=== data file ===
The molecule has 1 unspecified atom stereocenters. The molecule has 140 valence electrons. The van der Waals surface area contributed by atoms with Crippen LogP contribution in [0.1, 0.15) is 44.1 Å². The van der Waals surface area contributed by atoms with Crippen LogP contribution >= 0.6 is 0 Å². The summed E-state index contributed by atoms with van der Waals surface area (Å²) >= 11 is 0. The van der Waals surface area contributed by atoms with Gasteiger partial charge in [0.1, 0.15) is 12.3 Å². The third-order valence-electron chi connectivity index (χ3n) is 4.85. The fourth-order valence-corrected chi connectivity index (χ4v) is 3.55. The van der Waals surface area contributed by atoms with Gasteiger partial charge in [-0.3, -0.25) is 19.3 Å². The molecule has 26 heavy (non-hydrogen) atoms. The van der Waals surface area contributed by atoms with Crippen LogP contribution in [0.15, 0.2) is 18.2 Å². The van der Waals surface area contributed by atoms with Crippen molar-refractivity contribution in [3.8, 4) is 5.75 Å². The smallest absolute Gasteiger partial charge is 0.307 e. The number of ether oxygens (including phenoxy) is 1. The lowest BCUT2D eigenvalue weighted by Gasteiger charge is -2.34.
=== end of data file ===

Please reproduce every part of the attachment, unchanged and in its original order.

The molecule has 1 unspecified atom stereocenters. The molecule has 140 valence electrons. The van der Waals surface area contributed by atoms with Crippen LogP contribution in [0.1, 0.15) is 44.1 Å². The van der Waals surface area contributed by atoms with Crippen LogP contribution >= 0.6 is 0 Å². The summed E-state index contributed by atoms with van der Waals surface area (Å²) >= 11 is 0. The van der Waals surface area contributed by atoms with Gasteiger partial charge in [0.1, 0.15) is 12.3 Å². The third-order valence-electron chi connectivity index (χ3n) is 4.85. The fourth-order valence-corrected chi connectivity index (χ4v) is 3.55. The van der Waals surface area contributed by atoms with Gasteiger partial charge in [-0.3, -0.25) is 19.3 Å². The molecule has 26 heavy (non-hydrogen) atoms. The van der Waals surface area contributed by atoms with Crippen LogP contribution in [0.15, 0.2) is 18.2 Å². The van der Waals surface area contributed by atoms with Crippen molar-refractivity contribution in [3.8, 4) is 5.75 Å². The smallest absolute Gasteiger partial charge is 0.307 e. The number of ether oxygens (including phenoxy) is 1. The lowest BCUT2D eigenvalue weighted by Gasteiger charge is -2.34.